Gridlock at every level
There is gridlock at every level. Yet the current work on evidence for the Local Plan considers only housing growth! Why? What about environmental capacity, the impact of transport proposals, current growth ambitions, the need to address climate change, and Cambridge’s historic environment, before credible issues and options can be identified.


A city mutilated
The shortcomings of Cambridge’s expansion so far have been highlighted nationally. Inequality has not been addressed and new housing developments and design do not meet high standards. People have lost confidence in the planning process.

We have tried
Resident groups all over the city have recognised that Cambridge’s success factors are uniquely difficult to scale up. Hundreds of people have attended meetings and marches, pointing out that the cumulative impact of current growth ambitions must be evidence assessed before credible decisions can be made.

Turbocharged growth
There is no option in this plan to limit growth. Why not? Where is the evidence that this is necessary? Why are our civic leaders failing to question this, or represent the views of their constituents?

What do we need?
What is the recipe to ensure Cambridge continues to have the right ingredients for success?
We want Cambridge to be a sustainable, green city, which is inclusive for all. Only in this way, can we continue to support innovation, science and education, and be a leading hub for ideas.

This is a very engaged city
People care, and want to be involved. Many good ideas have been put forward which are based on grassroots community participation. Will they be included in this plan? Genuine consultation has the best outcomes.

Share the prosperity
Attractive market towns on train lines near Cambridge could be attractive centres for knowledge workers and tech businesses. They have identities, a sense of place and character, and could benefit from investment.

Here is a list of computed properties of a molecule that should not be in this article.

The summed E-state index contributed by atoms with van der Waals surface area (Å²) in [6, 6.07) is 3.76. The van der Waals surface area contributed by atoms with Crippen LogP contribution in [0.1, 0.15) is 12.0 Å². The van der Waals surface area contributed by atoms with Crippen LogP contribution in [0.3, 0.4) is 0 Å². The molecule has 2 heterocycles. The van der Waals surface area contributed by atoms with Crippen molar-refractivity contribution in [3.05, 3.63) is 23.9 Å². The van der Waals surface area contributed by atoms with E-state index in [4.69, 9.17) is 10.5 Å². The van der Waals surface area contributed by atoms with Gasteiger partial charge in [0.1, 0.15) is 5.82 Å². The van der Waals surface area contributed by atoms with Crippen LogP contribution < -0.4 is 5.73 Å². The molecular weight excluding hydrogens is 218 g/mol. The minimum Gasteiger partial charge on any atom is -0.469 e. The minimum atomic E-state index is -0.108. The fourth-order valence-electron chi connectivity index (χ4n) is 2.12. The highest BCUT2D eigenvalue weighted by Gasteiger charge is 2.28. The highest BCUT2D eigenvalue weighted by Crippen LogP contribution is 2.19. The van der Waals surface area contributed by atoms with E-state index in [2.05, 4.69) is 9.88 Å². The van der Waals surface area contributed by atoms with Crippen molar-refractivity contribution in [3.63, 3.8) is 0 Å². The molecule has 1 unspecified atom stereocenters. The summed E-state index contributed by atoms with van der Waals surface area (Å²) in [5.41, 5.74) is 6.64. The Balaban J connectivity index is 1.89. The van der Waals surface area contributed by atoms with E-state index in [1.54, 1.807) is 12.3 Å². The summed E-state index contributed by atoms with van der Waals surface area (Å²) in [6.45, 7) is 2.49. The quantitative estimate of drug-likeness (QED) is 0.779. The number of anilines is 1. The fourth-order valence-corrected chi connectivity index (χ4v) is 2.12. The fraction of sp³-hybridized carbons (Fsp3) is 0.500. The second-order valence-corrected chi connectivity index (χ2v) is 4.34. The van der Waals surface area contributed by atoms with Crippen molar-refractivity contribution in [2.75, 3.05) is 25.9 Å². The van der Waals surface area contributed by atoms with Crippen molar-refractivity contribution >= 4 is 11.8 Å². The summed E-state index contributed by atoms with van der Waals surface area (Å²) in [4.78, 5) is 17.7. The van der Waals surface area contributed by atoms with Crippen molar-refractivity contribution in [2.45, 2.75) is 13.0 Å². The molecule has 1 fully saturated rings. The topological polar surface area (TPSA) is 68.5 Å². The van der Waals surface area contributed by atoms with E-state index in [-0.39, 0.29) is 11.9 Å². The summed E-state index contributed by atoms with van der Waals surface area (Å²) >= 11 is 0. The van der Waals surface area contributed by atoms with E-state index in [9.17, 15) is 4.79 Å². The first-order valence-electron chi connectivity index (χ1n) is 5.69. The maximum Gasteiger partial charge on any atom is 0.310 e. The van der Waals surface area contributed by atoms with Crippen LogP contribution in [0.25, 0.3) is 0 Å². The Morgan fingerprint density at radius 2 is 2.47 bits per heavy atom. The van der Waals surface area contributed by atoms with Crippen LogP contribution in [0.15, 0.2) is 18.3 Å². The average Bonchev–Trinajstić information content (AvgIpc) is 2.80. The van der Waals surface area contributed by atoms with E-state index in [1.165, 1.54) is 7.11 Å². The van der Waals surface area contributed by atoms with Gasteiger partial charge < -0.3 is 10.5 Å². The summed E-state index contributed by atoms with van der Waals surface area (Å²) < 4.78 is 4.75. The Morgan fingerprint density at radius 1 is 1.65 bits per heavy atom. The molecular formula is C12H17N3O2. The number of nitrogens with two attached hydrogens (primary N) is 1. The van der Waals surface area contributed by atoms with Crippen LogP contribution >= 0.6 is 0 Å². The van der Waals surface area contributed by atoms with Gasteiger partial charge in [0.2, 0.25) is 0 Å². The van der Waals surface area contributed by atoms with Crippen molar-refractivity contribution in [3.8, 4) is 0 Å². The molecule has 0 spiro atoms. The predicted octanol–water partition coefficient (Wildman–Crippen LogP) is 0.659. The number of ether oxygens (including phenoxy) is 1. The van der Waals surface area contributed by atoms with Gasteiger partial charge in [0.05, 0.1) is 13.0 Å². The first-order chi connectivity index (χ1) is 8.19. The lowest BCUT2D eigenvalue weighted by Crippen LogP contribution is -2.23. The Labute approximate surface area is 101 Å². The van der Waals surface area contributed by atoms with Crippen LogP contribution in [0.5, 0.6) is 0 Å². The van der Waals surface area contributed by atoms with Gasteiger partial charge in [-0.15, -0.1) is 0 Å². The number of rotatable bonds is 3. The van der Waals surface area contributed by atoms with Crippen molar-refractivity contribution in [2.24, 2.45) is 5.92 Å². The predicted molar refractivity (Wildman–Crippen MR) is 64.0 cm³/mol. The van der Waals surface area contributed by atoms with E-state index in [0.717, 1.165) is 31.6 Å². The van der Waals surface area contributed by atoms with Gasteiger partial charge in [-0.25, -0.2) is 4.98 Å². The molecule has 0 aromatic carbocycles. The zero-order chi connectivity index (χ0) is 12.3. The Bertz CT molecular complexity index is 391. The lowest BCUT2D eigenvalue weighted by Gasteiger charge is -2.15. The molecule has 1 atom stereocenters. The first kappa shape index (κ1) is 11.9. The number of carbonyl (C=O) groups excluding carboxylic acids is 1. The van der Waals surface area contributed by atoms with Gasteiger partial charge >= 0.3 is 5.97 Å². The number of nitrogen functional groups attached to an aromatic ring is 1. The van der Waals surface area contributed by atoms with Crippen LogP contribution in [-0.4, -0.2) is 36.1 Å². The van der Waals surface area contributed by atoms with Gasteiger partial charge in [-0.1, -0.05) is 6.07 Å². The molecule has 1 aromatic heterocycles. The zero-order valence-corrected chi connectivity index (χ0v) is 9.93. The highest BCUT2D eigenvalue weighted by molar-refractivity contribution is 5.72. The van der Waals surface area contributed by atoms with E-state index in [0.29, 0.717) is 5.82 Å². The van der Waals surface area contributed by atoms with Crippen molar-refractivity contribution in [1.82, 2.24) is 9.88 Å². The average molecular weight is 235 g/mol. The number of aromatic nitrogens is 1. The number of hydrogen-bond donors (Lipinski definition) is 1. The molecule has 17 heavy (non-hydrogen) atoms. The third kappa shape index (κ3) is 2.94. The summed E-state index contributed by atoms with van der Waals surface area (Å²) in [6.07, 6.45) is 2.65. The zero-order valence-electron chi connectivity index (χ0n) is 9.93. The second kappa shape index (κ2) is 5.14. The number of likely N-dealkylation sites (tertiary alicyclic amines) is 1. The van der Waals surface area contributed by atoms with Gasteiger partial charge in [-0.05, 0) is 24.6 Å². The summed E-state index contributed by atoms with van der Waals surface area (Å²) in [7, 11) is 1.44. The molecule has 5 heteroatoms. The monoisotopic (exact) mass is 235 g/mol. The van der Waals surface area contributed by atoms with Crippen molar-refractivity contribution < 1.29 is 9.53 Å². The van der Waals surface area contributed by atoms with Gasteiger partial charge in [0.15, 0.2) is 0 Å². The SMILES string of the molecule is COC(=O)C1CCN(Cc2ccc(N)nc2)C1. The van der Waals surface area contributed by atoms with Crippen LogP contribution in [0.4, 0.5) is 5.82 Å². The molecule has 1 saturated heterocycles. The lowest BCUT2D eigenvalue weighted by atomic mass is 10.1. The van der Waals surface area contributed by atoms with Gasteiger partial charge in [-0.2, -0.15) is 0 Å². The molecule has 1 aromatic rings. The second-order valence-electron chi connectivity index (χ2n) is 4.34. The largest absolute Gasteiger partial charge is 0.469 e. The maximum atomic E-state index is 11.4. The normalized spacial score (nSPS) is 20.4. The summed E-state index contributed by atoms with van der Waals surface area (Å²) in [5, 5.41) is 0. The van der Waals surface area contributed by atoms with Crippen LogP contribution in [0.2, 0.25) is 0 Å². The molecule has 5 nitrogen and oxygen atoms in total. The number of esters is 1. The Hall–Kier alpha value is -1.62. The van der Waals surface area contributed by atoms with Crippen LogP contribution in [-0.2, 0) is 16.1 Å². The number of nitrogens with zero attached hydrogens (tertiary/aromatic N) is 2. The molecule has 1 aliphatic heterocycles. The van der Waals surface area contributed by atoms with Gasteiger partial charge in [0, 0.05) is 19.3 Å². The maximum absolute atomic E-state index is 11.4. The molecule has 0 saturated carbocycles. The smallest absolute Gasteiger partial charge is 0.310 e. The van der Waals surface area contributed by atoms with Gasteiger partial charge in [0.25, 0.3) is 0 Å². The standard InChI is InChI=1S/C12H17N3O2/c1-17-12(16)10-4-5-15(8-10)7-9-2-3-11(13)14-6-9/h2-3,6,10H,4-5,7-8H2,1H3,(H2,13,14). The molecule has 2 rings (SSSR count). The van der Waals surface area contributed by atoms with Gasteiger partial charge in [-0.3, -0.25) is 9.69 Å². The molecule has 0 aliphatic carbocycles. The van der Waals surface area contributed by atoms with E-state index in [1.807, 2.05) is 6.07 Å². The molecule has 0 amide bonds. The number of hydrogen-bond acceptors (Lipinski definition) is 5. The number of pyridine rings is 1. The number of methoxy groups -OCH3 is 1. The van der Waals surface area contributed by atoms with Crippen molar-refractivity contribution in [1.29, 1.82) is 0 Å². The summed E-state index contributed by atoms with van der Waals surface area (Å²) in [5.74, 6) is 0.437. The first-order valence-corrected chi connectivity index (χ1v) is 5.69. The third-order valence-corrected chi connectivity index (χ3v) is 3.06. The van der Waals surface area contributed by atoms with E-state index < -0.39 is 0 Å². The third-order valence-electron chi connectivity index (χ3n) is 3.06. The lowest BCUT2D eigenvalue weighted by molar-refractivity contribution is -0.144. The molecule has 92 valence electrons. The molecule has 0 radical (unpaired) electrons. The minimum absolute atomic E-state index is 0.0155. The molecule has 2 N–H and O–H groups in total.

Build on our connectivity
Where is the evidence that tech firms would leave if they cannot be crowded into the city of Cambridge? Tech businesses are now spread throughout the region, from Ely to Royston, Newmarket to St Ives. How can they best be supported?

By building on our shared connectivity, whilst maintaining our ingredients of success.

A sense of place
A sense of place and community is vital. New housing developments need to meet high standards be inclusive, and recognise new ways to live that are environmentally sustainable. We have good examples in Norwich, where a council house scheme has just won the Sterling prize for architecture, and also in Cambridge with Marmalade Lane. These are places where people want to live.

‘When plans are sprung fully formed on a community, it destroys the sense of belonging and being part of a continuing evolution of place’.

Thank you
On behalf of the FeCRA Committee I would like to thank all our members who have given us their ideas and the team who have helped put this presentation together.

Wendy Blythe